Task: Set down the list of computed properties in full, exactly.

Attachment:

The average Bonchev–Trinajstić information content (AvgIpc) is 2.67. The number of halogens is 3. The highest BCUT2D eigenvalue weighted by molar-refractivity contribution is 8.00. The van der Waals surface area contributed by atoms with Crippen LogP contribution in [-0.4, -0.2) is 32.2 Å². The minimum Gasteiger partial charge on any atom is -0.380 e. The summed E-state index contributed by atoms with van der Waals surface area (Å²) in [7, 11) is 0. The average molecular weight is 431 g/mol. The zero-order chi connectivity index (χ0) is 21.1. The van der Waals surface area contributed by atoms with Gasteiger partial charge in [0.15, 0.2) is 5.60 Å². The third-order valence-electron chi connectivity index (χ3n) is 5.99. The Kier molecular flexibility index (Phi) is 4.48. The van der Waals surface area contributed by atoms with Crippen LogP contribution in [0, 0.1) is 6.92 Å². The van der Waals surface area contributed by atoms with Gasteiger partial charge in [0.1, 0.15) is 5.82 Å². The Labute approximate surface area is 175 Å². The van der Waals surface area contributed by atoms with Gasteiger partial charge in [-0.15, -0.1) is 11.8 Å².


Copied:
The average Bonchev–Trinajstić information content (AvgIpc) is 2.67. The number of halogens is 3. The highest BCUT2D eigenvalue weighted by molar-refractivity contribution is 8.00. The van der Waals surface area contributed by atoms with Crippen LogP contribution in [-0.4, -0.2) is 32.2 Å². The minimum Gasteiger partial charge on any atom is -0.380 e. The summed E-state index contributed by atoms with van der Waals surface area (Å²) in [7, 11) is 0. The average molecular weight is 431 g/mol. The zero-order chi connectivity index (χ0) is 21.1. The van der Waals surface area contributed by atoms with Gasteiger partial charge in [0.15, 0.2) is 5.60 Å². The third-order valence-electron chi connectivity index (χ3n) is 5.99. The Kier molecular flexibility index (Phi) is 4.48. The van der Waals surface area contributed by atoms with Crippen LogP contribution in [0, 0.1) is 6.92 Å². The van der Waals surface area contributed by atoms with Gasteiger partial charge in [0.1, 0.15) is 5.82 Å². The Labute approximate surface area is 175 Å². The van der Waals surface area contributed by atoms with Gasteiger partial charge in [-0.15, -0.1) is 11.8 Å².